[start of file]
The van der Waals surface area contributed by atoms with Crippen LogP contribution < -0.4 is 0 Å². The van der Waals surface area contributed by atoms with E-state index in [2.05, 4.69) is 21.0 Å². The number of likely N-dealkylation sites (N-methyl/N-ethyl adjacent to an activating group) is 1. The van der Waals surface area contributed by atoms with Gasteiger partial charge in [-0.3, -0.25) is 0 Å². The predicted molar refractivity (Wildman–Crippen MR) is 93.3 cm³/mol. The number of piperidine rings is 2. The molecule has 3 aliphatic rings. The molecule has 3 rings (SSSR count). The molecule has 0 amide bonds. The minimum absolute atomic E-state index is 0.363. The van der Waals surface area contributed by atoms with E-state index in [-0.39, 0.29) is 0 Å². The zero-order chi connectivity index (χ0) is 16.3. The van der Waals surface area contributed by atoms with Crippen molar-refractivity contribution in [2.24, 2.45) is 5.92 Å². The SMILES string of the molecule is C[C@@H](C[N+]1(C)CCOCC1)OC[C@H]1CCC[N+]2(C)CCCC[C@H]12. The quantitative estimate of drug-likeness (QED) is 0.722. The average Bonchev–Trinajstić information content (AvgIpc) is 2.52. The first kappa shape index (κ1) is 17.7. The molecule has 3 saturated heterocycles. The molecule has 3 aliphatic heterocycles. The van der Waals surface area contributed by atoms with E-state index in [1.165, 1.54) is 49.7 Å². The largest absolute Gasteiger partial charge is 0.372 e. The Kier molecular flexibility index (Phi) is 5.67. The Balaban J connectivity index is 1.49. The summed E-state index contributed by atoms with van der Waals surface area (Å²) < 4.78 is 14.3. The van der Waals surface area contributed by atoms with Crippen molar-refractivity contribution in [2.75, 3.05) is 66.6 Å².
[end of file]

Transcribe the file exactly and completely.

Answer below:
The van der Waals surface area contributed by atoms with Crippen LogP contribution < -0.4 is 0 Å². The van der Waals surface area contributed by atoms with E-state index in [2.05, 4.69) is 21.0 Å². The number of likely N-dealkylation sites (N-methyl/N-ethyl adjacent to an activating group) is 1. The van der Waals surface area contributed by atoms with Gasteiger partial charge in [-0.3, -0.25) is 0 Å². The predicted molar refractivity (Wildman–Crippen MR) is 93.3 cm³/mol. The number of piperidine rings is 2. The molecule has 3 aliphatic rings. The molecule has 3 rings (SSSR count). The molecule has 0 amide bonds. The minimum absolute atomic E-state index is 0.363. The van der Waals surface area contributed by atoms with E-state index in [-0.39, 0.29) is 0 Å². The zero-order chi connectivity index (χ0) is 16.3. The van der Waals surface area contributed by atoms with Crippen molar-refractivity contribution in [2.24, 2.45) is 5.92 Å². The SMILES string of the molecule is C[C@@H](C[N+]1(C)CCOCC1)OC[C@H]1CCC[N+]2(C)CCCC[C@H]12. The quantitative estimate of drug-likeness (QED) is 0.722. The average Bonchev–Trinajstić information content (AvgIpc) is 2.52. The first kappa shape index (κ1) is 17.7. The molecule has 3 saturated heterocycles. The molecule has 3 aliphatic heterocycles. The van der Waals surface area contributed by atoms with E-state index in [1.165, 1.54) is 49.7 Å². The largest absolute Gasteiger partial charge is 0.372 e. The Kier molecular flexibility index (Phi) is 5.67. The Balaban J connectivity index is 1.49. The summed E-state index contributed by atoms with van der Waals surface area (Å²) < 4.78 is 14.3. The van der Waals surface area contributed by atoms with Crippen molar-refractivity contribution in [2.75, 3.05) is 66.6 Å².